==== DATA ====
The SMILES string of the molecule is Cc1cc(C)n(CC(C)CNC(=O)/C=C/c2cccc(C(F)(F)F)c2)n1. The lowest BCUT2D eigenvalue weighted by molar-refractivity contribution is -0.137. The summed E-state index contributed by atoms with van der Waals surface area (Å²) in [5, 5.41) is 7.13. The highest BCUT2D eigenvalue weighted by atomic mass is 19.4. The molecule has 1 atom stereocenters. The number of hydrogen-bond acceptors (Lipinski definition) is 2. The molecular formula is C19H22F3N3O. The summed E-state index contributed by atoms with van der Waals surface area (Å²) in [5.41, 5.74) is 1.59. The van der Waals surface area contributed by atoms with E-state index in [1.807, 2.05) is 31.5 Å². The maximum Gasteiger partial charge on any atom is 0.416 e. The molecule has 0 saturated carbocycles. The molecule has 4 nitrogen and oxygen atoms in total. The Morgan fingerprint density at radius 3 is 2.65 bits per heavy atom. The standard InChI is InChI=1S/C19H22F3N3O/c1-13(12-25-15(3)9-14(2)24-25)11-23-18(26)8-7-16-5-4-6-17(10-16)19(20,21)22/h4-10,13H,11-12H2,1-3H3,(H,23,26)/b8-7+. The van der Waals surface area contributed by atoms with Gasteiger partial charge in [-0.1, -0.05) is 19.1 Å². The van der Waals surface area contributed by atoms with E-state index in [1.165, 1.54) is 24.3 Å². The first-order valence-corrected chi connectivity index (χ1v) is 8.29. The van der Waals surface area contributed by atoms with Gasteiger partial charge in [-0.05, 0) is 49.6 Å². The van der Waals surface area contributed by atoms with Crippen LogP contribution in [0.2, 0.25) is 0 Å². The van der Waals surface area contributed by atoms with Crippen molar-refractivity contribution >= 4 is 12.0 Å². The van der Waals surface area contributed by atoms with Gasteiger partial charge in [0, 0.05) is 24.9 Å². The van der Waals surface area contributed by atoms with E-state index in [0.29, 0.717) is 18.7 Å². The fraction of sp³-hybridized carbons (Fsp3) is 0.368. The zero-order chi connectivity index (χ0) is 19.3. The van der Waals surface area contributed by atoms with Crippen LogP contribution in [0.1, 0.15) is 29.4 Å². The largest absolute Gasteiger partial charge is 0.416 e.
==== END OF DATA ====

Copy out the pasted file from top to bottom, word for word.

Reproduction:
The SMILES string of the molecule is Cc1cc(C)n(CC(C)CNC(=O)/C=C/c2cccc(C(F)(F)F)c2)n1. The lowest BCUT2D eigenvalue weighted by molar-refractivity contribution is -0.137. The summed E-state index contributed by atoms with van der Waals surface area (Å²) in [5, 5.41) is 7.13. The highest BCUT2D eigenvalue weighted by atomic mass is 19.4. The molecule has 1 atom stereocenters. The number of hydrogen-bond acceptors (Lipinski definition) is 2. The molecular formula is C19H22F3N3O. The summed E-state index contributed by atoms with van der Waals surface area (Å²) in [5.41, 5.74) is 1.59. The van der Waals surface area contributed by atoms with E-state index in [1.807, 2.05) is 31.5 Å². The maximum Gasteiger partial charge on any atom is 0.416 e. The molecule has 0 saturated carbocycles. The molecule has 4 nitrogen and oxygen atoms in total. The Morgan fingerprint density at radius 3 is 2.65 bits per heavy atom. The standard InChI is InChI=1S/C19H22F3N3O/c1-13(12-25-15(3)9-14(2)24-25)11-23-18(26)8-7-16-5-4-6-17(10-16)19(20,21)22/h4-10,13H,11-12H2,1-3H3,(H,23,26)/b8-7+. The van der Waals surface area contributed by atoms with Gasteiger partial charge in [-0.1, -0.05) is 19.1 Å². The van der Waals surface area contributed by atoms with E-state index in [1.165, 1.54) is 24.3 Å². The first-order valence-corrected chi connectivity index (χ1v) is 8.29. The van der Waals surface area contributed by atoms with Gasteiger partial charge in [-0.05, 0) is 49.6 Å². The van der Waals surface area contributed by atoms with Crippen LogP contribution in [0.2, 0.25) is 0 Å². The van der Waals surface area contributed by atoms with Crippen molar-refractivity contribution >= 4 is 12.0 Å². The van der Waals surface area contributed by atoms with Gasteiger partial charge in [0, 0.05) is 24.9 Å². The van der Waals surface area contributed by atoms with E-state index in [0.29, 0.717) is 18.7 Å². The fraction of sp³-hybridized carbons (Fsp3) is 0.368. The zero-order chi connectivity index (χ0) is 19.3. The van der Waals surface area contributed by atoms with Crippen LogP contribution in [0.1, 0.15) is 29.4 Å². The largest absolute Gasteiger partial charge is 0.416 e.